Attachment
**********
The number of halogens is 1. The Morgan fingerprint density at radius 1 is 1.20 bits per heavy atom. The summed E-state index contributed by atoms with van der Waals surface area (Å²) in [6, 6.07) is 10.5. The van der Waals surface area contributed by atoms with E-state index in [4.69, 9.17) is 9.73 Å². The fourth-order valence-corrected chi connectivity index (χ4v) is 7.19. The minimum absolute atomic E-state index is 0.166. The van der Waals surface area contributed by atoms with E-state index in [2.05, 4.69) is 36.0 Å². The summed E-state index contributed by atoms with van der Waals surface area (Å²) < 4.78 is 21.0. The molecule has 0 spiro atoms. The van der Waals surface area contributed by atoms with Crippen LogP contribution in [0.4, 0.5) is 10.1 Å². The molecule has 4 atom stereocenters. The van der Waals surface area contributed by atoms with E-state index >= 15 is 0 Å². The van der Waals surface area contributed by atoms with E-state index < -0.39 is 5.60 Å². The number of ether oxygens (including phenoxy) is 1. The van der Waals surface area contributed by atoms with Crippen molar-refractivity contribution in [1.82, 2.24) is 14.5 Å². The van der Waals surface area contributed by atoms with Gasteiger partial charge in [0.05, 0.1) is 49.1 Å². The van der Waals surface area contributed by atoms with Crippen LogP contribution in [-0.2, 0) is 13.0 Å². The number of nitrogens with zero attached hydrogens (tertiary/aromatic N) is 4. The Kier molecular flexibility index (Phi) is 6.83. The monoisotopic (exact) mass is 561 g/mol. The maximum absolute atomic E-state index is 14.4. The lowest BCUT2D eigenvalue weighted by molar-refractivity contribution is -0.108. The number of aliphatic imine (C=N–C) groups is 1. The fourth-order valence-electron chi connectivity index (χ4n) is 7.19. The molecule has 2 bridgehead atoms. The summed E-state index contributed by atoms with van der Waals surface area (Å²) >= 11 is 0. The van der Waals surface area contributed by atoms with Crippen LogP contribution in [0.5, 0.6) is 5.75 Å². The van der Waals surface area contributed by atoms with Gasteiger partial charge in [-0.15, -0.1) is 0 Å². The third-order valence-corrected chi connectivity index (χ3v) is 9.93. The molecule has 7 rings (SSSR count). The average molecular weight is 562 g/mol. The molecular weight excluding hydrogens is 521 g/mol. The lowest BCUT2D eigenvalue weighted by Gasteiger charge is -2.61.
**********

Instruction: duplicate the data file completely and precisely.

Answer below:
The number of halogens is 1. The Morgan fingerprint density at radius 1 is 1.20 bits per heavy atom. The summed E-state index contributed by atoms with van der Waals surface area (Å²) in [6, 6.07) is 10.5. The van der Waals surface area contributed by atoms with E-state index in [4.69, 9.17) is 9.73 Å². The fourth-order valence-corrected chi connectivity index (χ4v) is 7.19. The minimum absolute atomic E-state index is 0.166. The van der Waals surface area contributed by atoms with E-state index in [2.05, 4.69) is 36.0 Å². The summed E-state index contributed by atoms with van der Waals surface area (Å²) < 4.78 is 21.0. The molecule has 0 spiro atoms. The van der Waals surface area contributed by atoms with Crippen LogP contribution in [0.4, 0.5) is 10.1 Å². The molecule has 4 atom stereocenters. The van der Waals surface area contributed by atoms with E-state index >= 15 is 0 Å². The van der Waals surface area contributed by atoms with E-state index < -0.39 is 5.60 Å². The number of ether oxygens (including phenoxy) is 1. The van der Waals surface area contributed by atoms with Crippen molar-refractivity contribution in [1.82, 2.24) is 14.5 Å². The van der Waals surface area contributed by atoms with Gasteiger partial charge in [0.05, 0.1) is 49.1 Å². The van der Waals surface area contributed by atoms with Crippen LogP contribution in [-0.2, 0) is 13.0 Å². The number of nitrogens with zero attached hydrogens (tertiary/aromatic N) is 4. The Kier molecular flexibility index (Phi) is 6.83. The monoisotopic (exact) mass is 561 g/mol. The maximum absolute atomic E-state index is 14.4. The lowest BCUT2D eigenvalue weighted by molar-refractivity contribution is -0.108. The number of aliphatic imine (C=N–C) groups is 1. The fourth-order valence-electron chi connectivity index (χ4n) is 7.19. The molecule has 2 bridgehead atoms. The summed E-state index contributed by atoms with van der Waals surface area (Å²) >= 11 is 0. The van der Waals surface area contributed by atoms with Crippen LogP contribution in [0.5, 0.6) is 5.75 Å². The van der Waals surface area contributed by atoms with Gasteiger partial charge in [-0.15, -0.1) is 0 Å². The third-order valence-corrected chi connectivity index (χ3v) is 9.93. The molecule has 7 rings (SSSR count). The average molecular weight is 562 g/mol. The molecular weight excluding hydrogens is 521 g/mol. The lowest BCUT2D eigenvalue weighted by Gasteiger charge is -2.61.